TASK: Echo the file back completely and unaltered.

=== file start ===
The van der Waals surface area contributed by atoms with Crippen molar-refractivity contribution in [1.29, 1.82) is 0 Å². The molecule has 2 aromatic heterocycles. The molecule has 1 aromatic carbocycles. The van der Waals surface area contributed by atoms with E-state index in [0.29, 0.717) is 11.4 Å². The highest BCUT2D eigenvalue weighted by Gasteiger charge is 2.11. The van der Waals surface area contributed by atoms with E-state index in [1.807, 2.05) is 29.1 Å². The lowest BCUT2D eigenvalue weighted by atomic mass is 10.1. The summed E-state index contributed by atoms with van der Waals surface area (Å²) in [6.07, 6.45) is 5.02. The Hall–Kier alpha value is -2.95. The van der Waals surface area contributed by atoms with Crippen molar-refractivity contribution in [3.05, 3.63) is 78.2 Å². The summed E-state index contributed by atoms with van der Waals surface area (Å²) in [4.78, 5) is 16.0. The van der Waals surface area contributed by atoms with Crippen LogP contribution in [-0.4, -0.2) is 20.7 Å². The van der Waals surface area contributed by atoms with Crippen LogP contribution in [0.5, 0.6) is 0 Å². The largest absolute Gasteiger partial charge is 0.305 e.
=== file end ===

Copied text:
The van der Waals surface area contributed by atoms with Crippen molar-refractivity contribution in [1.29, 1.82) is 0 Å². The molecule has 2 aromatic heterocycles. The molecule has 1 aromatic carbocycles. The van der Waals surface area contributed by atoms with E-state index in [0.29, 0.717) is 11.4 Å². The highest BCUT2D eigenvalue weighted by Gasteiger charge is 2.11. The van der Waals surface area contributed by atoms with E-state index in [1.807, 2.05) is 29.1 Å². The lowest BCUT2D eigenvalue weighted by atomic mass is 10.1. The summed E-state index contributed by atoms with van der Waals surface area (Å²) in [6.07, 6.45) is 5.02. The Hall–Kier alpha value is -2.95. The van der Waals surface area contributed by atoms with Crippen molar-refractivity contribution in [3.05, 3.63) is 78.2 Å². The summed E-state index contributed by atoms with van der Waals surface area (Å²) in [4.78, 5) is 16.0. The van der Waals surface area contributed by atoms with Crippen LogP contribution in [-0.4, -0.2) is 20.7 Å². The van der Waals surface area contributed by atoms with Crippen LogP contribution in [0.5, 0.6) is 0 Å². The largest absolute Gasteiger partial charge is 0.305 e.